Sky Macklay (M.M. in Music Composition, 2012) has been awarded with a 2021 Guggenheim Fellowship. Upon completion, she will be joining the composition faculty at the Peabody Conservatory of Music, at John Hopkins University.
“She is one of the most prominent composers of her generation,” said Mahir Cetiz, Assistant Professor of Composition and Music Theory at the University of Memphis Rudi E. Scheidt School of Music.
The music of composer, oboist, and installation artist Macklay (b. 1988) is conceptual yet expressive, exploring extreme contrasts, surreal tonality, audible processes, humor, and the physicality of sound. Some of her pieces incorporate intermedia and extramusical narratives, addressing topics ranging from commuting times to the side effects of contraceptive and assisted reproductive technology. As a 2021 Guggenheim Fellow, her next project is a chamber music album that will synthesize her work as a composer and her raucous, multiphonic-rich oboe performance practice.
Macklay has been commissioned by the Los Angeles Philharmonic, Chamber Music America (with Splinter Reeds and Left Coast Chamber Ensemble), the Fromm Foundation at Harvard University (with Ensemble Dal Niente), the Barlow Endowment (with andPlay), the Jerome Fund for New Music (with ICE saxophonist Ryan Muncy), and Kronos Quartet’s 50 for the Future project. Upcoming commissions include new works for the St. Paul Chamber Orchestra and Klangforum Wien. As a Fellow at the Columbia Institute for Ideas and Imagination in Paris, she is also collaborating with French ensemble 2e2m.
Macklay’s music has been recognized with awards and fellowships from The American Academy of Arts and Letters, Civitella Ranieri, and ASCAP, and has been featured at international festivals such as Gaudeamus Muziekweek, The BBC Scottish Symphony’s Tectonics Festival, and the ISCM World New Music Days. Since being recorded on Spektral Quartet’s GRAMMY-nominated album in 2017, her iconic string quartet Many Many Cadences has been performed around the world by ten different quartets and is studied in dozens of university composition and theory classes.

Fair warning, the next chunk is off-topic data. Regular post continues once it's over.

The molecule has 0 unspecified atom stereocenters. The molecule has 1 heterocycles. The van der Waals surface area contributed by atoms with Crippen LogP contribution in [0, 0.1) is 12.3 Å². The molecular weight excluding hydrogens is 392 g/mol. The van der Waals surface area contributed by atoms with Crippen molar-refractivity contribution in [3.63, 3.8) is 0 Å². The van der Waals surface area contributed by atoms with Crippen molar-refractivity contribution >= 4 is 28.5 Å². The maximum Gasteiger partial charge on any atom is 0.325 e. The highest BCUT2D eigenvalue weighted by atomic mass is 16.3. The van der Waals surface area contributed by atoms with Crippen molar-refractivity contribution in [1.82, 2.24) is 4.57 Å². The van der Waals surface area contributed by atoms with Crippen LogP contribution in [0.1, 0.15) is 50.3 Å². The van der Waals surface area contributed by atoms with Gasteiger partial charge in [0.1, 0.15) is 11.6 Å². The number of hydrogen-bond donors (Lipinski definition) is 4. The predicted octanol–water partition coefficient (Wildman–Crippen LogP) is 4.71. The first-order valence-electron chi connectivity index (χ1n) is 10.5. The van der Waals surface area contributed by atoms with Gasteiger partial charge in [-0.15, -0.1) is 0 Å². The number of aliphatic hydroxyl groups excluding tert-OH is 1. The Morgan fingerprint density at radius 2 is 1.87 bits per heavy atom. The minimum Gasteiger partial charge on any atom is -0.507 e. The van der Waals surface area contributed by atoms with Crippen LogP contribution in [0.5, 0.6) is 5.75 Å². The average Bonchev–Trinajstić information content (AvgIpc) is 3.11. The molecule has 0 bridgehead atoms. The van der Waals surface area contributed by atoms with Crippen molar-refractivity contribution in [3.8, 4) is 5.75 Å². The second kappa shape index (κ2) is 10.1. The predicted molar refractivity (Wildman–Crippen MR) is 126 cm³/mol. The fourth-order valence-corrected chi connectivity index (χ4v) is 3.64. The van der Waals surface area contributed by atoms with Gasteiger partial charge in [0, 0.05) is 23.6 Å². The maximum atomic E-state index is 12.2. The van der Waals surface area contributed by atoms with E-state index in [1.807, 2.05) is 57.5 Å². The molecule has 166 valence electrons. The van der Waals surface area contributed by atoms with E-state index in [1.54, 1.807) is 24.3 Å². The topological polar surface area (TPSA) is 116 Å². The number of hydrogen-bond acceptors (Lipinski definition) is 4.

As an installation artist, Macklay has created and built a unique series of interactive harmonica-playing inflatable sculpture environments, which were supported by a New Music USA Project Grant and won the Ruth Anderson Prize from the International Alliance for Women in Music. Harmonibots at the Waseca (MN) Art Center, MEGA-ORGAN at Judson Memorial Church in NYC, and Harmonitrees at Stetson University all use various flexible plastic shapes to channel air through deconstructed harmonicas, resulting in immersive microtonally-chorused triadic drones.
As an oboist, Macklay has performed at Roulette, MATA, SPLICE Festival, the University of Louisville New Music Festival, and the Line Upon Line Winter Composer Festival. She is a founding member of the New York-based Ghost Ensemble, a group focused on collaborations with living composers and expanding perceptual horizons through shared immersive experiences. In their review of Ghost Ensemble’s 2019 album We Who Walk Again, Sequenza21 said, “her command of multiphonics and microtones on the oboe is prodigious.”
Originally from Minnesota, Macklay completed her DMA in composition at Columbia University where she studied with George Lewis, Georg Friedrich Haas, and Fred Lerdahl. She also holds degrees from The University of Memphis (MM) and Luther College (BA). An enthusiastic practitioner of creative music education, Macklay taught for nine summers at The Walden School Young Musicians Program in Dublin, New Hampshire, an acclaimed summer school and festival for pre-college composers. From 2018 to 2020 she was Assistant Professor of Music at Valparaiso University. Her music published by Edition Peters.